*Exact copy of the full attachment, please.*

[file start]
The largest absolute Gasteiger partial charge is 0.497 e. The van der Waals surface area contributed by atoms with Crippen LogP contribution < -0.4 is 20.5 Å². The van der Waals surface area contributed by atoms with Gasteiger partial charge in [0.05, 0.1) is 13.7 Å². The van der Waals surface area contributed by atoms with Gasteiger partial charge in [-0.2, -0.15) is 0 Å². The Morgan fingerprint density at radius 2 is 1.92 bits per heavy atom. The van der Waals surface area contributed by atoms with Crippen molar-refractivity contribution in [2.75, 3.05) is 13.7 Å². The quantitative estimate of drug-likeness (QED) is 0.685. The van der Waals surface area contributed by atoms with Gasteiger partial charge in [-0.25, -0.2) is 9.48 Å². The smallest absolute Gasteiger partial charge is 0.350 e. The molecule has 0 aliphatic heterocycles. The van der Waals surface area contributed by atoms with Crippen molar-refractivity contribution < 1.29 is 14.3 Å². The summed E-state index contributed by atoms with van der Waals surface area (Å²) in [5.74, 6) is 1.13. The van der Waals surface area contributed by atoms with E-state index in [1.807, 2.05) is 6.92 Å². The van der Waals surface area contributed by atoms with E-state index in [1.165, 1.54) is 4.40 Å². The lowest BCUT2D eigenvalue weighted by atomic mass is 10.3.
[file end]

The largest absolute Gasteiger partial charge is 0.497 e. The van der Waals surface area contributed by atoms with Crippen LogP contribution < -0.4 is 20.5 Å². The van der Waals surface area contributed by atoms with Gasteiger partial charge in [0.05, 0.1) is 13.7 Å². The van der Waals surface area contributed by atoms with Gasteiger partial charge in [-0.2, -0.15) is 0 Å². The Morgan fingerprint density at radius 2 is 1.92 bits per heavy atom. The van der Waals surface area contributed by atoms with Crippen molar-refractivity contribution in [2.75, 3.05) is 13.7 Å². The quantitative estimate of drug-likeness (QED) is 0.685. The van der Waals surface area contributed by atoms with Gasteiger partial charge in [-0.25, -0.2) is 9.48 Å². The smallest absolute Gasteiger partial charge is 0.350 e. The molecule has 0 aliphatic heterocycles. The van der Waals surface area contributed by atoms with Crippen molar-refractivity contribution < 1.29 is 14.3 Å². The summed E-state index contributed by atoms with van der Waals surface area (Å²) in [5.74, 6) is 1.13. The van der Waals surface area contributed by atoms with E-state index in [1.807, 2.05) is 6.92 Å². The van der Waals surface area contributed by atoms with E-state index in [1.165, 1.54) is 4.40 Å². The lowest BCUT2D eigenvalue weighted by atomic mass is 10.3.